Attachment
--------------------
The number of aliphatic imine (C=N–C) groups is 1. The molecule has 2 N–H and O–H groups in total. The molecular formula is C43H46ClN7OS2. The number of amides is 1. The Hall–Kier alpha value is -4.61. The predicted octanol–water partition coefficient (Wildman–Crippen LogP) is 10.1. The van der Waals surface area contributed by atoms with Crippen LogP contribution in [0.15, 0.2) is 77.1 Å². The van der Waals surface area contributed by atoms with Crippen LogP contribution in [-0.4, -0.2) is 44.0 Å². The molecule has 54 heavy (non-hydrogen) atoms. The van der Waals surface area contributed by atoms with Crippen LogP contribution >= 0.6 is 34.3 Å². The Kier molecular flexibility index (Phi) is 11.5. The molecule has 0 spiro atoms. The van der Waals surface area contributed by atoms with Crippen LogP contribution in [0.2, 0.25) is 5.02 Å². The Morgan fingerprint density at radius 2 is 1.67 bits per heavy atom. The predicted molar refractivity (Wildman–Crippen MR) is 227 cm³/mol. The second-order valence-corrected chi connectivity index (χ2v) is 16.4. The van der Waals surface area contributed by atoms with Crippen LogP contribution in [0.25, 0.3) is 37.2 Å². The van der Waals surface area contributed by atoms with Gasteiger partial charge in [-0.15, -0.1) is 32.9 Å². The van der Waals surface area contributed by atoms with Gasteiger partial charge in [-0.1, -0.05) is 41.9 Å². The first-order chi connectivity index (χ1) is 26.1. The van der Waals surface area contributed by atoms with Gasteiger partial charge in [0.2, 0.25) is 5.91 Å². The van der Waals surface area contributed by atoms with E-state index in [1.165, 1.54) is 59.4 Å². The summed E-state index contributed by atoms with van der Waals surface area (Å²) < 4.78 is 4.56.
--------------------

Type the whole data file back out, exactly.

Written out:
The number of aliphatic imine (C=N–C) groups is 1. The molecule has 2 N–H and O–H groups in total. The molecular formula is C43H46ClN7OS2. The number of amides is 1. The Hall–Kier alpha value is -4.61. The predicted octanol–water partition coefficient (Wildman–Crippen LogP) is 10.1. The van der Waals surface area contributed by atoms with Crippen LogP contribution in [0.15, 0.2) is 77.1 Å². The van der Waals surface area contributed by atoms with Crippen LogP contribution in [-0.4, -0.2) is 44.0 Å². The molecule has 54 heavy (non-hydrogen) atoms. The van der Waals surface area contributed by atoms with Crippen LogP contribution >= 0.6 is 34.3 Å². The Kier molecular flexibility index (Phi) is 11.5. The molecule has 0 spiro atoms. The van der Waals surface area contributed by atoms with Crippen LogP contribution in [0.2, 0.25) is 5.02 Å². The Morgan fingerprint density at radius 2 is 1.67 bits per heavy atom. The predicted molar refractivity (Wildman–Crippen MR) is 227 cm³/mol. The second-order valence-corrected chi connectivity index (χ2v) is 16.4. The van der Waals surface area contributed by atoms with Crippen LogP contribution in [0.25, 0.3) is 37.2 Å². The van der Waals surface area contributed by atoms with Gasteiger partial charge in [-0.15, -0.1) is 32.9 Å². The van der Waals surface area contributed by atoms with Gasteiger partial charge in [-0.1, -0.05) is 41.9 Å². The first-order chi connectivity index (χ1) is 26.1. The van der Waals surface area contributed by atoms with Gasteiger partial charge in [0.2, 0.25) is 5.91 Å². The van der Waals surface area contributed by atoms with E-state index in [1.165, 1.54) is 59.4 Å². The summed E-state index contributed by atoms with van der Waals surface area (Å²) < 4.78 is 4.56.